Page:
Another catcher with upside, Sanchez is a guy to keep your eye on moving forward. Signed out of Venezuela, the catcher has some real upside and has been okay so far, but was hampered by a thumb injury last season that may have compromised his performance. Sanchez has a very high ceiling as catcher, due to his ability to stick behind the plate with many believing he’ll be able to hit as well.

C Ali Sanchez

R/R, 6’1″ 200 lbs, 1/20/1997 (20), Signed out of Venezuela on July 2nd, 2013 for $690,000

2014 17 -1.3 Mets 1 FRk 50 209 21 53 7 0 3 24 6 6 27 31 .303 .406 .394 .800
2015 18 -1.6 2 Teams Rk 49 188 22 47 6 0 0 20 2 0 12 28 .272 .330 .306 .636
2015 18 -1.5 Mets Rk 46 177 20 45 6 0 0 17 2 0 12 26 .278 .339 .315 .654
2015 18 -2.6 Kingsport Rk 3 11 2 2 0 0 0 3 0 0 0 2 .182 .182 .182 .364
2016 19 -2.1 Brooklyn A- 46 181 15 37 10 0 0 11 2 0 10 26 .216 .260 .275 .535
All Levels (3 Seasons) 145 578 58 137 23 0 3 55 10 6 49 85 .264 .335 .326 .661

Signed for $690,000 on July 2nd, 2013, Sanchez was one of the more highly touted catchers coming out of Venezuela. Blessed with very soft hands behind the dish, reports were in that Sanchez definitely has some defensive skill and the ability to hit.

Sanchez started out in the Dominican Summer League in 2014 and had a great year with the team as a 17 year old, hitting .303/.406/.394 in 50 games with 7 doubles and 3 homers. As a catcher, he was able to throw out 51% of baserunners, and showed some real aptitude behind the dish. With that performance, the Mets felt comfortable enough to send him stateside to the Gulf Coast League in 2015.

With the Complex-Level Rookie Gulf Coast League, Sanchez did okay, hitting .278/.339/.315 with 6 doubles in 46 games and then moved up during the final games to Advance-Rookie Kingsport, where he didn’t do as well hitting .182/.182/.182 in three games. Call it what it was, three games in Kingsport, and not many took that small sample size seriously. Runners didn’t do much better, as Sanchez allowed only 46% of his challengers on the base-paths pass. Oddly, Sanchez played an inning in right field while playing for Gulf Coast.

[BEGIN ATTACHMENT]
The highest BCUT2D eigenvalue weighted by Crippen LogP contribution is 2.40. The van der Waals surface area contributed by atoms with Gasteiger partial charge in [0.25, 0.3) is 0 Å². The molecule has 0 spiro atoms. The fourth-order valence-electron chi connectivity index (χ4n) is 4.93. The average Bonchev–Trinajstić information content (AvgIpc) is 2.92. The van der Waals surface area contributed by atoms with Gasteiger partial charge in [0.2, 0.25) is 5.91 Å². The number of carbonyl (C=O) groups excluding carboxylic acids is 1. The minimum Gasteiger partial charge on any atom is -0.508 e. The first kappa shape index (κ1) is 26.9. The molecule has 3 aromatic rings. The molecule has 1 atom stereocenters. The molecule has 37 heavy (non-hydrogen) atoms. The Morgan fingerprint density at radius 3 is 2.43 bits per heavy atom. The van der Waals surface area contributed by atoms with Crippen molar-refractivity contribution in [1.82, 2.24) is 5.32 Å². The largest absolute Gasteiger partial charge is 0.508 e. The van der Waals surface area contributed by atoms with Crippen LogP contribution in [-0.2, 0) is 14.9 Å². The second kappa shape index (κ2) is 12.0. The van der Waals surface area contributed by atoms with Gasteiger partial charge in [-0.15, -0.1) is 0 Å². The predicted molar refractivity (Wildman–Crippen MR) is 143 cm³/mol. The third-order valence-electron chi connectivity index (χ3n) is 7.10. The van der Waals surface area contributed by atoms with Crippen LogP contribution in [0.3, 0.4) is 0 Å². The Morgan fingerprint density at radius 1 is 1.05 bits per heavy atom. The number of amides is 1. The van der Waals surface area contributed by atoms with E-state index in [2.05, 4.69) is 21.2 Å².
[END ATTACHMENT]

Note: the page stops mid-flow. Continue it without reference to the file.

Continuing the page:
The Mets felt it was time to showcase Sanchez in the Short Season New York-Penn League, and he had a tough year, fighting a thumb injury that hampered his ability to swing. In 46 games Sanchez hit .216/.260/.275 with 10 doubles, having trouble hitting in the bulk of the short season with his thumb injury. On defense however, Sanchez continued to catch base stealers, with a 48% caught this time around. A healthier Sanchez could have given a better performance against a league where a large portion had just been drafted out of college.

The 20 year old Sanchez is a very talented backstop with great potential with the glove, and the bat. Sanchez has a nice smooth and quick stroke that is geared for contact. He is great at making contact but needs a little work on his discipline to draw more walks. Sanchez hasn’t hit for much power yet, but he’s 20 years old, and it looks like he hasn’t learned to use leverage, but he has a little pop, enough for some nice gap power, and possibly up to 10 homers annually.

The most value lies in his glove, where he is a very smooth defender behind the plate, setting a good target, and calling a good game. While his arm only slightly above-average, he has a very quick release with great accuracy that has nabbed 49% of would-be base stealers in his career so far. He is very good at blocking balls in the dirt, and saving runs.

Sanchez potentially seems like a high-ceiling Catcher who is excellent behind the plate and a good contact hitter with a chance to hit for a little bit of pop.  I’m not too worried by Brooklyn’s performance offensively, and believe he will be moved up to Full-Season Columbia for 2017. There we hope to see Brooklyn’s hitting as an aberration for Ali Sanchez.

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